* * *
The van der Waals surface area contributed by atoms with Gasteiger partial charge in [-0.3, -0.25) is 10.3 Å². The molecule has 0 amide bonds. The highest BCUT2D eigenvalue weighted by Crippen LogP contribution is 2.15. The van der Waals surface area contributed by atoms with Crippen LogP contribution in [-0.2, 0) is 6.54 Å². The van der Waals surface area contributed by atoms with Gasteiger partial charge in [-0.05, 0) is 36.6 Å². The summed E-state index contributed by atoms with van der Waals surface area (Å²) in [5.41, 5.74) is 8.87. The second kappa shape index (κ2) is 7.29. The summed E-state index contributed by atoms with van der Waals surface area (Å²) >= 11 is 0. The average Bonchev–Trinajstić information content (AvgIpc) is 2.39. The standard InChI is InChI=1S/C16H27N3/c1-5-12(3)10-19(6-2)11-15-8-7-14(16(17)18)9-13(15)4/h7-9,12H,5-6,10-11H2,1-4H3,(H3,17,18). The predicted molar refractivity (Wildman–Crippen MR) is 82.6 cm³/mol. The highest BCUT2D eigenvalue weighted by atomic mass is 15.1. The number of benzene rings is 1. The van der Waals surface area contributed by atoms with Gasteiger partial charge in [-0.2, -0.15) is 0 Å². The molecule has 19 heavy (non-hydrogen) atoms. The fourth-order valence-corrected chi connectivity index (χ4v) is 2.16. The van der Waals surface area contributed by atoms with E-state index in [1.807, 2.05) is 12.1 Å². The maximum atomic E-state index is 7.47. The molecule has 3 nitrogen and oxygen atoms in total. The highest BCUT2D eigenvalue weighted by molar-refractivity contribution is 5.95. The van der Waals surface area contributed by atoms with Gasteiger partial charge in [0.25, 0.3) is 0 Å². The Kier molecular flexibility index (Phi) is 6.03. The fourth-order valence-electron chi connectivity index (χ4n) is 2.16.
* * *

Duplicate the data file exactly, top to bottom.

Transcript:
The van der Waals surface area contributed by atoms with Gasteiger partial charge in [-0.3, -0.25) is 10.3 Å². The molecule has 0 amide bonds. The highest BCUT2D eigenvalue weighted by Crippen LogP contribution is 2.15. The van der Waals surface area contributed by atoms with Crippen LogP contribution in [-0.2, 0) is 6.54 Å². The van der Waals surface area contributed by atoms with Gasteiger partial charge in [-0.05, 0) is 36.6 Å². The summed E-state index contributed by atoms with van der Waals surface area (Å²) in [5.41, 5.74) is 8.87. The second kappa shape index (κ2) is 7.29. The summed E-state index contributed by atoms with van der Waals surface area (Å²) >= 11 is 0. The average Bonchev–Trinajstić information content (AvgIpc) is 2.39. The standard InChI is InChI=1S/C16H27N3/c1-5-12(3)10-19(6-2)11-15-8-7-14(16(17)18)9-13(15)4/h7-9,12H,5-6,10-11H2,1-4H3,(H3,17,18). The predicted molar refractivity (Wildman–Crippen MR) is 82.6 cm³/mol. The highest BCUT2D eigenvalue weighted by atomic mass is 15.1. The number of benzene rings is 1. The van der Waals surface area contributed by atoms with Gasteiger partial charge in [-0.2, -0.15) is 0 Å². The molecule has 19 heavy (non-hydrogen) atoms. The fourth-order valence-corrected chi connectivity index (χ4v) is 2.16. The van der Waals surface area contributed by atoms with E-state index in [1.807, 2.05) is 12.1 Å². The maximum atomic E-state index is 7.47. The molecule has 3 nitrogen and oxygen atoms in total. The highest BCUT2D eigenvalue weighted by molar-refractivity contribution is 5.95. The van der Waals surface area contributed by atoms with Gasteiger partial charge in [0.25, 0.3) is 0 Å². The Kier molecular flexibility index (Phi) is 6.03. The fourth-order valence-electron chi connectivity index (χ4n) is 2.16.